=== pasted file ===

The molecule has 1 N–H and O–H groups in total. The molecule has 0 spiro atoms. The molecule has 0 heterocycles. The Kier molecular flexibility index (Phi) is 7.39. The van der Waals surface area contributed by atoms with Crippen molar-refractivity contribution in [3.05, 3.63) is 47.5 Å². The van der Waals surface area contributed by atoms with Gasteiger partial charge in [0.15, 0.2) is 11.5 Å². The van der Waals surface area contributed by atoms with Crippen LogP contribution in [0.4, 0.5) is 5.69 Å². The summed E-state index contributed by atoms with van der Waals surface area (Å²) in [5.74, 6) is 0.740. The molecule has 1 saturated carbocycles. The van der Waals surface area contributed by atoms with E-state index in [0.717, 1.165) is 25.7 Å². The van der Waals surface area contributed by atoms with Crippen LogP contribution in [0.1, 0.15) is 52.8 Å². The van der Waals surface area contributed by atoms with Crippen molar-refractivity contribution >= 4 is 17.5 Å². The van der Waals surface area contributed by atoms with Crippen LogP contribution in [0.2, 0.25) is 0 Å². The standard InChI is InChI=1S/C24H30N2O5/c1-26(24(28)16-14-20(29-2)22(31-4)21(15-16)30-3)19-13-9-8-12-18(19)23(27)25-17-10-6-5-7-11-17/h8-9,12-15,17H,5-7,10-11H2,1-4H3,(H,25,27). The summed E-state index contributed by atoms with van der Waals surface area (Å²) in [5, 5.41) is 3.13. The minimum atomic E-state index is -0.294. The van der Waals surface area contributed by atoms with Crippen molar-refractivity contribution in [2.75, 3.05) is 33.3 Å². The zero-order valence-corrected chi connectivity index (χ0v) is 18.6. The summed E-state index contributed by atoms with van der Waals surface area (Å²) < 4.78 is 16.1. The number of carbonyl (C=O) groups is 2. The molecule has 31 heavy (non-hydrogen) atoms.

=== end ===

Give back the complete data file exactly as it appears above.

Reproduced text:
The molecule has 1 N–H and O–H groups in total. The molecule has 0 spiro atoms. The molecule has 0 heterocycles. The Kier molecular flexibility index (Phi) is 7.39. The van der Waals surface area contributed by atoms with Crippen molar-refractivity contribution in [3.05, 3.63) is 47.5 Å². The van der Waals surface area contributed by atoms with Gasteiger partial charge in [0.15, 0.2) is 11.5 Å². The van der Waals surface area contributed by atoms with Crippen LogP contribution in [0.4, 0.5) is 5.69 Å². The summed E-state index contributed by atoms with van der Waals surface area (Å²) in [5.74, 6) is 0.740. The molecule has 1 saturated carbocycles. The van der Waals surface area contributed by atoms with E-state index in [0.717, 1.165) is 25.7 Å². The van der Waals surface area contributed by atoms with Crippen LogP contribution in [0.1, 0.15) is 52.8 Å². The van der Waals surface area contributed by atoms with Crippen molar-refractivity contribution >= 4 is 17.5 Å². The van der Waals surface area contributed by atoms with Crippen LogP contribution in [0.2, 0.25) is 0 Å². The standard InChI is InChI=1S/C24H30N2O5/c1-26(24(28)16-14-20(29-2)22(31-4)21(15-16)30-3)19-13-9-8-12-18(19)23(27)25-17-10-6-5-7-11-17/h8-9,12-15,17H,5-7,10-11H2,1-4H3,(H,25,27). The summed E-state index contributed by atoms with van der Waals surface area (Å²) in [5, 5.41) is 3.13. The minimum atomic E-state index is -0.294. The van der Waals surface area contributed by atoms with Crippen molar-refractivity contribution in [2.75, 3.05) is 33.3 Å². The zero-order valence-corrected chi connectivity index (χ0v) is 18.6. The summed E-state index contributed by atoms with van der Waals surface area (Å²) < 4.78 is 16.1. The number of carbonyl (C=O) groups is 2. The molecule has 31 heavy (non-hydrogen) atoms.